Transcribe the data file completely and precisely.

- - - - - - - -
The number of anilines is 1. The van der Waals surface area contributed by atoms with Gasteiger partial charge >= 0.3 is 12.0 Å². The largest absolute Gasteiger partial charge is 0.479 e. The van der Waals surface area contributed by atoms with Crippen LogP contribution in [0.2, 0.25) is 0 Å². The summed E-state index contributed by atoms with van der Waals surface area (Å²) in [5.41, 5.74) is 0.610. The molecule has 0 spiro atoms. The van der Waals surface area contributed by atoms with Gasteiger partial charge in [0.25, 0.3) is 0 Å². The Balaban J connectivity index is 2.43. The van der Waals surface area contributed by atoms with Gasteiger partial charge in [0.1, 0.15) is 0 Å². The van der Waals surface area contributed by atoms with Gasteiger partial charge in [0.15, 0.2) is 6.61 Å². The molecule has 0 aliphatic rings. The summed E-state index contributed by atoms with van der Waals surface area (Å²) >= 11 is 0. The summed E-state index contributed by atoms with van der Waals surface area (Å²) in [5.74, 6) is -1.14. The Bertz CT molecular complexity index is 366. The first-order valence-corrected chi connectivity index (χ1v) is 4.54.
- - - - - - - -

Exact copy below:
The number of anilines is 1. The van der Waals surface area contributed by atoms with Gasteiger partial charge >= 0.3 is 12.0 Å². The largest absolute Gasteiger partial charge is 0.479 e. The van der Waals surface area contributed by atoms with Crippen LogP contribution in [0.2, 0.25) is 0 Å². The summed E-state index contributed by atoms with van der Waals surface area (Å²) in [5.41, 5.74) is 0.610. The molecule has 0 spiro atoms. The van der Waals surface area contributed by atoms with Gasteiger partial charge in [0.25, 0.3) is 0 Å². The Balaban J connectivity index is 2.43. The van der Waals surface area contributed by atoms with Gasteiger partial charge in [0.1, 0.15) is 0 Å². The van der Waals surface area contributed by atoms with Gasteiger partial charge in [0.15, 0.2) is 6.61 Å². The molecule has 0 aliphatic rings. The summed E-state index contributed by atoms with van der Waals surface area (Å²) >= 11 is 0. The summed E-state index contributed by atoms with van der Waals surface area (Å²) in [5.74, 6) is -1.14. The Bertz CT molecular complexity index is 366. The first-order valence-corrected chi connectivity index (χ1v) is 4.54.